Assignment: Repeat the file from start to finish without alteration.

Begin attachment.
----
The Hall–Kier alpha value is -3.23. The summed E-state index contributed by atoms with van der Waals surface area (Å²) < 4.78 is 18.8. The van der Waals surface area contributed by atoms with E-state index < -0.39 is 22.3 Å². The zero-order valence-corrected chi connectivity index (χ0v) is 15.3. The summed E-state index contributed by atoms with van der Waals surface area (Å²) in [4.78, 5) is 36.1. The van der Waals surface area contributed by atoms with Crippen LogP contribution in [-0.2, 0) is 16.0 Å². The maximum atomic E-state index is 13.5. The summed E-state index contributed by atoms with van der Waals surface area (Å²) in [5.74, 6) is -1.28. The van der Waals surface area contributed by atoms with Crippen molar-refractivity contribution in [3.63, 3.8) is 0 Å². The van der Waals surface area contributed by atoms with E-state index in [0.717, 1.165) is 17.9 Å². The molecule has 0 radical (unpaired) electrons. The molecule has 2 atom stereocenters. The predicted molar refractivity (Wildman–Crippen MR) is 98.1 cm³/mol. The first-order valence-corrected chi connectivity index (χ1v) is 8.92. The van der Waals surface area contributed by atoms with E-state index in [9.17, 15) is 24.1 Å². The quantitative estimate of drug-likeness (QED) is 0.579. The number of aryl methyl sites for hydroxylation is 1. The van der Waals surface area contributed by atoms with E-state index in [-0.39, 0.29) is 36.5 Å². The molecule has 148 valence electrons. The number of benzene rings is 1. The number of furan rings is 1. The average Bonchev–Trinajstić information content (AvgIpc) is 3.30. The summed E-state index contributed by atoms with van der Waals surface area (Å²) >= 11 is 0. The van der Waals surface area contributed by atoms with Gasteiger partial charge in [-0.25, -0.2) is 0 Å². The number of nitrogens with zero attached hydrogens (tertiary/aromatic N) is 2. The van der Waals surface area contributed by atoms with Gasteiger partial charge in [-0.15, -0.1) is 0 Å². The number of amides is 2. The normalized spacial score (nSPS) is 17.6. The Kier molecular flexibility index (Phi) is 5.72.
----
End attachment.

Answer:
The Hall–Kier alpha value is -3.23. The summed E-state index contributed by atoms with van der Waals surface area (Å²) < 4.78 is 18.8. The van der Waals surface area contributed by atoms with E-state index < -0.39 is 22.3 Å². The zero-order valence-corrected chi connectivity index (χ0v) is 15.3. The summed E-state index contributed by atoms with van der Waals surface area (Å²) in [4.78, 5) is 36.1. The van der Waals surface area contributed by atoms with Crippen LogP contribution in [-0.2, 0) is 16.0 Å². The maximum atomic E-state index is 13.5. The summed E-state index contributed by atoms with van der Waals surface area (Å²) in [5.74, 6) is -1.28. The van der Waals surface area contributed by atoms with Crippen molar-refractivity contribution in [3.63, 3.8) is 0 Å². The van der Waals surface area contributed by atoms with E-state index in [0.717, 1.165) is 17.9 Å². The molecule has 0 radical (unpaired) electrons. The molecule has 2 atom stereocenters. The predicted molar refractivity (Wildman–Crippen MR) is 98.1 cm³/mol. The first-order valence-corrected chi connectivity index (χ1v) is 8.92. The van der Waals surface area contributed by atoms with E-state index in [9.17, 15) is 24.1 Å². The quantitative estimate of drug-likeness (QED) is 0.579. The number of aryl methyl sites for hydroxylation is 1. The van der Waals surface area contributed by atoms with E-state index in [-0.39, 0.29) is 36.5 Å². The molecule has 148 valence electrons. The number of benzene rings is 1. The number of furan rings is 1. The average Bonchev–Trinajstić information content (AvgIpc) is 3.30. The summed E-state index contributed by atoms with van der Waals surface area (Å²) >= 11 is 0. The van der Waals surface area contributed by atoms with Gasteiger partial charge in [-0.25, -0.2) is 0 Å². The number of nitrogens with zero attached hydrogens (tertiary/aromatic N) is 2. The van der Waals surface area contributed by atoms with Gasteiger partial charge in [-0.15, -0.1) is 0 Å². The number of amides is 2. The normalized spacial score (nSPS) is 17.6. The Kier molecular flexibility index (Phi) is 5.72.